Mayor Announces Changes To Ambulance Service

Mayor Chris Buetler was joined by City Councilman Ken Svoboda, Lincoln Fire & Rescue (LFR) Chief Niles Ford and Lincoln Police Department (LPD) Chief Tom Casady at a news conference today to announce two important changes to the City's emergency response system.

The Mayor announced that the City will place a sixth LFR ambulance into the field to keep response times low, reduce paramedic stress and maintain a high standard of care.

“We have to maintain a quality medical response system for our families,” said Mayor Beutler.  “We never want to be in the position of explaining to a family member that a death was preventable because we didn't act to keep the system strong.  As your Mayor, it is my number one priority to ensure your family receives a quick, timely and quality medical response when they need it.”

Indicators show that five ambulances are running a high number of calls.  The average LFR ambulance team goes to over 3,400 calls per year with the busiest ambulance covering over 4,000 calls.  By comparison, the busiest ambulance in four of Lincoln's five peer cities does not even cover the same number of calls as LFR's least busy ambulance.  The Mayor said that LFR's paramedics are becoming overwhelmed by a City that has grown geographically by 40 percent and by 26 percent in population since 1990.

“Response times reflect this problem,” said Mayor Beutler.  “We are increasingly unable to meet the national eight minute standard recommended as best for patient care, particularly for those patients on the southern fringes of our community.  This is unacceptable.  We cannot jeopardize patient care with slowing response times and paramedics who are worn out.  The risk is too high not to act swiftly and decisively.”

LFR Chief Niles Ford said that by using on-duty personnel and an ambulance LFR already owns, the addition of the sixth ambulance will be cost neutral.

“It is our mission to provide the highest standards of public safety response, mitigation, and emergency transport possible,” said LFR Chief Niles Ford.  “Furthermore, in these trying economic times it is essential that department directors use the resources we have been trusted with in the most effective and efficient manner possible.  To that end, I believe the addition of this ambulance is consistent with those doctrines.”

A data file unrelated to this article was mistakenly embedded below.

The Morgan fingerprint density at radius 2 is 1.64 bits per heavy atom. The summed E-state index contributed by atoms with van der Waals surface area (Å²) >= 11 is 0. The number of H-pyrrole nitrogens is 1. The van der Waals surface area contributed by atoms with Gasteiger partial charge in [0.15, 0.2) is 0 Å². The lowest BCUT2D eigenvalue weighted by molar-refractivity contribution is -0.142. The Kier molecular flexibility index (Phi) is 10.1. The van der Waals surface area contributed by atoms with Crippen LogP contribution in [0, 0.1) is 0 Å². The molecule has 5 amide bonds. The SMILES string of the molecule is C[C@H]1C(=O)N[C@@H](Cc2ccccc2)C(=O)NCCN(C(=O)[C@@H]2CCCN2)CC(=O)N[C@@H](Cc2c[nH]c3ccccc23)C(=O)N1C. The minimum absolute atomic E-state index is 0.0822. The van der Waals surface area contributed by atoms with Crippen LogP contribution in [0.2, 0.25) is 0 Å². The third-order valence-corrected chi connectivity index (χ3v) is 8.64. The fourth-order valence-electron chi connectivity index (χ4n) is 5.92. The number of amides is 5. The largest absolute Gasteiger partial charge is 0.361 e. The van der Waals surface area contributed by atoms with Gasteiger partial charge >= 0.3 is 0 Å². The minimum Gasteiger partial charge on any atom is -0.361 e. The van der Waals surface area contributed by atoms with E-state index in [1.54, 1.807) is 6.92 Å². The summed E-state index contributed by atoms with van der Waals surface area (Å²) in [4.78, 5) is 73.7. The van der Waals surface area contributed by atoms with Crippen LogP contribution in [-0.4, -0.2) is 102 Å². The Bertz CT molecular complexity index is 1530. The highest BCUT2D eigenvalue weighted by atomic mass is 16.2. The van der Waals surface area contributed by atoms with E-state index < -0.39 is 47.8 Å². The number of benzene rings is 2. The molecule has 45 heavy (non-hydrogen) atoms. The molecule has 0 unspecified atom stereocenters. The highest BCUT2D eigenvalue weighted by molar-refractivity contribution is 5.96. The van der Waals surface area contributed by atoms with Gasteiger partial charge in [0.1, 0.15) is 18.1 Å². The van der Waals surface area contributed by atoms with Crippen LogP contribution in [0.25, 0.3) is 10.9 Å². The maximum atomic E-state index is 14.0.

Chief Tom Casady said a recent investigation revealed that paramedics are over stressed.  “During our investigation last year into drug abuse by two paramedics, I became aware of the workload and scheduling stress borne by Lincoln's ambulance crews,” said LPD Chief Tom Casady.  “We learned that there were often few opportunities in the 24-hour shift for rest, and that paramedics often caught their limited sleep fully clothed and with their shoes on, in anticipation of the next call out.  No one wants an exhausted paramedic, or an exhausted police officer, showing up at their emergency.  Increasing the availability of ambulance crews and spreading the workload out across more ambulances is an obvious way of reducing the workload stress.”

Mayor Beutler also announced his support for Councilman Ken Svoboda's effort to change stand-by ambulance service.  Stand-by ambulances are placed at the scene of local high school sporting events, horse races, University of Nebraska football games, charity fun runs, and other events with physically demanding activities or large crowds.

“Stand-bys place a significant strain on our emergency response,” said Mayor Beutler.  “LFR ambulances that stand-by are taken out of the emergency system meaning that a back-up ambulance that is further away must sometimes respond.  Stand-bys create logistical and staffing challenges as well.”

Currently, City code only allows LFR to perform stand-by services.  Chief Ford said qualified private sector ambulances can handle many stand-by situations.  Councilman Ken Svoboda said a revision of the City code will increase flexibility through private sector/public sector cooperation.

“This ordinance change is yet another great step forward in the ever increasing cooperation between Lincoln Fire and Rescue and the private sector,” said Svoboda.  “Cooperation is a win-win for the citizens of Lincoln.”

In the vast majority of stand-by situations, no medical emergency occurs.  LFR estimates that only a handful of actual emergencies have occurred in 447 stand-bys requiring over 4,167 hours of stand-by service.  The proposed ordinance change will allow emergency resources to be focused on emergencies.

Svoboda said that LFR will continue to provide stand-by service as requested.

In 2008, LFR turned a profit for the second consecutive year, performing well enough to make a considerable dent in the Ambulance Fund's start up loan from the City's General Fund.

“We need to understand there are no free lunches,” said Mayor Beutler.  “Stand-by services are a source of profit for Lincoln Fire and Rescue.  Allowing others to provide these services will likely reduce Lincoln Fire and Rescue's profit.  We have worked very hard to ensure that the ambulance fund is in the black.  But we feel the benefits outweigh the loss of revenues at this point.  Quick and quality response must take precedence over future profit.”